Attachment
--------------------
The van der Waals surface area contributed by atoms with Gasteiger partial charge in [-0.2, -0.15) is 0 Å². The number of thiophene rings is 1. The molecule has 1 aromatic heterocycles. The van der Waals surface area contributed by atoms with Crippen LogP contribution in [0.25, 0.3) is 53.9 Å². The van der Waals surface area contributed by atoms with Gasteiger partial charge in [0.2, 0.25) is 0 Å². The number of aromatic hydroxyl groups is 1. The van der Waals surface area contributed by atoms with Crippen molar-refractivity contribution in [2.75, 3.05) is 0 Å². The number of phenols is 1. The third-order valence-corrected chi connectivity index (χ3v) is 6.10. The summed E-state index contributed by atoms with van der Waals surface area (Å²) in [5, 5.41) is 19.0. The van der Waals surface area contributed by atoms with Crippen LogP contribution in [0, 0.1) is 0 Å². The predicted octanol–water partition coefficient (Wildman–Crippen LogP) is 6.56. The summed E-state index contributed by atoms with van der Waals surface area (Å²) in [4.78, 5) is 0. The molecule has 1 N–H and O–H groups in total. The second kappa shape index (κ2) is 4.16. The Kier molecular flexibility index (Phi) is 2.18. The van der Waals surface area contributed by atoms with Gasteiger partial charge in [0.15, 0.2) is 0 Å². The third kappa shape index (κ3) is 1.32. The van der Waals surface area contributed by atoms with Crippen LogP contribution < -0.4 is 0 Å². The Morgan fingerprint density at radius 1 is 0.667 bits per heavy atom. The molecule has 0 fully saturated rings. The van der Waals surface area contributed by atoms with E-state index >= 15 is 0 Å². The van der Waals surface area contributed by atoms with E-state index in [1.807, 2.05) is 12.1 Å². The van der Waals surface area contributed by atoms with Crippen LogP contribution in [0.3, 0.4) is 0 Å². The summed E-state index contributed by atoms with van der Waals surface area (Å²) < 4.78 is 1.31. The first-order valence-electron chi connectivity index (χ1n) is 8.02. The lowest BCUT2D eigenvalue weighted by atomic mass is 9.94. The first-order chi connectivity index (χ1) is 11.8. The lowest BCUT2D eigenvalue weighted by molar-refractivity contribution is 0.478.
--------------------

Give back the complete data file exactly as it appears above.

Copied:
The van der Waals surface area contributed by atoms with Gasteiger partial charge in [-0.2, -0.15) is 0 Å². The number of thiophene rings is 1. The molecule has 1 aromatic heterocycles. The van der Waals surface area contributed by atoms with Crippen LogP contribution in [0.25, 0.3) is 53.9 Å². The van der Waals surface area contributed by atoms with Gasteiger partial charge in [0.2, 0.25) is 0 Å². The number of aromatic hydroxyl groups is 1. The van der Waals surface area contributed by atoms with Crippen molar-refractivity contribution in [2.75, 3.05) is 0 Å². The number of phenols is 1. The third-order valence-corrected chi connectivity index (χ3v) is 6.10. The summed E-state index contributed by atoms with van der Waals surface area (Å²) in [5, 5.41) is 19.0. The van der Waals surface area contributed by atoms with Crippen LogP contribution in [0, 0.1) is 0 Å². The predicted octanol–water partition coefficient (Wildman–Crippen LogP) is 6.56. The summed E-state index contributed by atoms with van der Waals surface area (Å²) in [4.78, 5) is 0. The molecule has 1 N–H and O–H groups in total. The second kappa shape index (κ2) is 4.16. The Kier molecular flexibility index (Phi) is 2.18. The van der Waals surface area contributed by atoms with Gasteiger partial charge in [0.15, 0.2) is 0 Å². The third kappa shape index (κ3) is 1.32. The van der Waals surface area contributed by atoms with Crippen LogP contribution < -0.4 is 0 Å². The Morgan fingerprint density at radius 1 is 0.667 bits per heavy atom. The molecule has 0 fully saturated rings. The van der Waals surface area contributed by atoms with E-state index >= 15 is 0 Å². The van der Waals surface area contributed by atoms with E-state index in [1.807, 2.05) is 12.1 Å². The van der Waals surface area contributed by atoms with Crippen LogP contribution in [0.3, 0.4) is 0 Å². The summed E-state index contributed by atoms with van der Waals surface area (Å²) < 4.78 is 1.31. The first-order valence-electron chi connectivity index (χ1n) is 8.02. The lowest BCUT2D eigenvalue weighted by atomic mass is 9.94. The first-order chi connectivity index (χ1) is 11.8. The lowest BCUT2D eigenvalue weighted by molar-refractivity contribution is 0.478.